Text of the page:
Pennsylvanians are getting outside in record numbers, from families geocaching and day hiking to mountain biking and nature photography.
There is a notable exception to this trend, however: The number of active hunters continues to steadily decline across the state. I don’t begrudge hunters, their sport or their time in the woods, but hunters should recognize that most outdoor recreationists are not hunting, and look forward to Sundays during hunting seasons as the one day of the week that they can pursue their chosen passion without having to worry about “user conflicts” or accidentally getting shot.
Splitting the weekend between hunting on Saturdays and other outdoor activities on Sunday has been a compromise that has generally worked. This year though, the NRA has decided to push Sunday hunting in Pennsylvania as a legislative priority. This comes after the Game Commission, under pressure from the NRA, giving initial approval for hunters to start using semi-automatic rifles.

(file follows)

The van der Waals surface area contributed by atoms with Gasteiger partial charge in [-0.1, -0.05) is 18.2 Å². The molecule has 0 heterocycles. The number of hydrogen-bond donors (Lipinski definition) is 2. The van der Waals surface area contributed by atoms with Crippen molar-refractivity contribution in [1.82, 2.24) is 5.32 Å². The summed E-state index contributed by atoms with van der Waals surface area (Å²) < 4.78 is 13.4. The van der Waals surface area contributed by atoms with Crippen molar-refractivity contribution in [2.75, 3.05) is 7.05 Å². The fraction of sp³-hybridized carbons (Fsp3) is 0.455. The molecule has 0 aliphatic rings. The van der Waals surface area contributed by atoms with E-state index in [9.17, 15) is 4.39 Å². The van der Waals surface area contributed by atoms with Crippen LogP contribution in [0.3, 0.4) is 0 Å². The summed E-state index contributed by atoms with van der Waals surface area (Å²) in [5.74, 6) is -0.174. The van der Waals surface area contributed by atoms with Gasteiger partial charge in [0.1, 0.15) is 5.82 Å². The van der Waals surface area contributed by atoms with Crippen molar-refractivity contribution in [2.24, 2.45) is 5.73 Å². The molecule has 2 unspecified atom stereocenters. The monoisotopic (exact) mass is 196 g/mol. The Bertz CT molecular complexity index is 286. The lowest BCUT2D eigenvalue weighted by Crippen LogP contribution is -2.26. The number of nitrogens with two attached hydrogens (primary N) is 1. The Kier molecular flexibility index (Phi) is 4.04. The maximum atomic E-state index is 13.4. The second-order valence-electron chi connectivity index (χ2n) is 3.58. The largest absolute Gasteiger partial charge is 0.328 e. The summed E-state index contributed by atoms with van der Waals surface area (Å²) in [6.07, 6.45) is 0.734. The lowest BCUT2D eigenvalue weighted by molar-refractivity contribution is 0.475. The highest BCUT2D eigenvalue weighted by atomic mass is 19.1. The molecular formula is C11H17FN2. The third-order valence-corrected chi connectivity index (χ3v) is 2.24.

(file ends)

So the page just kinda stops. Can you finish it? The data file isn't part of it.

Legislators should consider the impact Sunday hunting will have on the vast majority of their constituents. Although Ricketts Glen State Park (my hiking go-to) comprises 13,050 acres, 10,144 of those are open to hunting, meaning that there may be semi-automatic weapon fire across half the hiking trails and more than 75 percent of the park. This is an issue of fairness and the equitable sharing of the resources of time and terrain. If you think that Sunday hunting is not a good idea, let your state legislators know. They’ve already heard from the NRA.
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Ed Lawrence, Orangeville